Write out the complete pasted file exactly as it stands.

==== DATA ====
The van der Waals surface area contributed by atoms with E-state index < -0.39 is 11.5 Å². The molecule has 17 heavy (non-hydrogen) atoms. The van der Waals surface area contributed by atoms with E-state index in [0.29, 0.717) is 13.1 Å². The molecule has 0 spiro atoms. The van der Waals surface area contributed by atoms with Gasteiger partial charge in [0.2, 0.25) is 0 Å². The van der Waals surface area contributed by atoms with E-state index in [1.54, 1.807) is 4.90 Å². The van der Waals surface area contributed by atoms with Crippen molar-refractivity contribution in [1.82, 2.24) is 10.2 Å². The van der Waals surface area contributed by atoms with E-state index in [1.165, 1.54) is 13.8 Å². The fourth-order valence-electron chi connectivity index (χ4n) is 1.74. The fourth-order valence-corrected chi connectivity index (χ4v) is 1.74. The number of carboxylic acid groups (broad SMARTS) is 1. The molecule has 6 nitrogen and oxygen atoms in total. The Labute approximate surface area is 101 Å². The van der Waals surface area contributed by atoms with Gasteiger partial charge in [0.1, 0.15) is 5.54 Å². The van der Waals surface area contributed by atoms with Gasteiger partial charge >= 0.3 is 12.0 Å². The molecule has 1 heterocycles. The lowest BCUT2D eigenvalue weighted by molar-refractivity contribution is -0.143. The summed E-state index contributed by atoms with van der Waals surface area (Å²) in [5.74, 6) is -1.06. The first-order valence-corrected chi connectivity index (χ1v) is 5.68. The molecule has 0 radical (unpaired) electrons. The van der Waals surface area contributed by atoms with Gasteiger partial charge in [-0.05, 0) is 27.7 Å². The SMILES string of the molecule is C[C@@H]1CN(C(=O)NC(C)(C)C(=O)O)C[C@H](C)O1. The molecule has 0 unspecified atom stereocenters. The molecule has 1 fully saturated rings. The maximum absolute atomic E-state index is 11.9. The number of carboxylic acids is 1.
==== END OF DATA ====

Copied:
The van der Waals surface area contributed by atoms with E-state index < -0.39 is 11.5 Å². The molecule has 17 heavy (non-hydrogen) atoms. The van der Waals surface area contributed by atoms with E-state index in [0.29, 0.717) is 13.1 Å². The molecule has 0 spiro atoms. The van der Waals surface area contributed by atoms with Gasteiger partial charge in [0.2, 0.25) is 0 Å². The van der Waals surface area contributed by atoms with E-state index in [1.54, 1.807) is 4.90 Å². The van der Waals surface area contributed by atoms with Crippen molar-refractivity contribution in [1.82, 2.24) is 10.2 Å². The van der Waals surface area contributed by atoms with E-state index in [1.165, 1.54) is 13.8 Å². The fourth-order valence-electron chi connectivity index (χ4n) is 1.74. The fourth-order valence-corrected chi connectivity index (χ4v) is 1.74. The number of carboxylic acid groups (broad SMARTS) is 1. The molecule has 6 nitrogen and oxygen atoms in total. The Labute approximate surface area is 101 Å². The van der Waals surface area contributed by atoms with Gasteiger partial charge in [0.1, 0.15) is 5.54 Å². The van der Waals surface area contributed by atoms with Gasteiger partial charge >= 0.3 is 12.0 Å². The molecule has 1 heterocycles. The lowest BCUT2D eigenvalue weighted by molar-refractivity contribution is -0.143. The summed E-state index contributed by atoms with van der Waals surface area (Å²) in [5.74, 6) is -1.06. The first-order valence-corrected chi connectivity index (χ1v) is 5.68. The molecule has 0 radical (unpaired) electrons. The van der Waals surface area contributed by atoms with Gasteiger partial charge in [-0.05, 0) is 27.7 Å². The SMILES string of the molecule is C[C@@H]1CN(C(=O)NC(C)(C)C(=O)O)C[C@H](C)O1. The molecule has 0 unspecified atom stereocenters. The molecule has 1 fully saturated rings. The maximum absolute atomic E-state index is 11.9. The number of carboxylic acids is 1.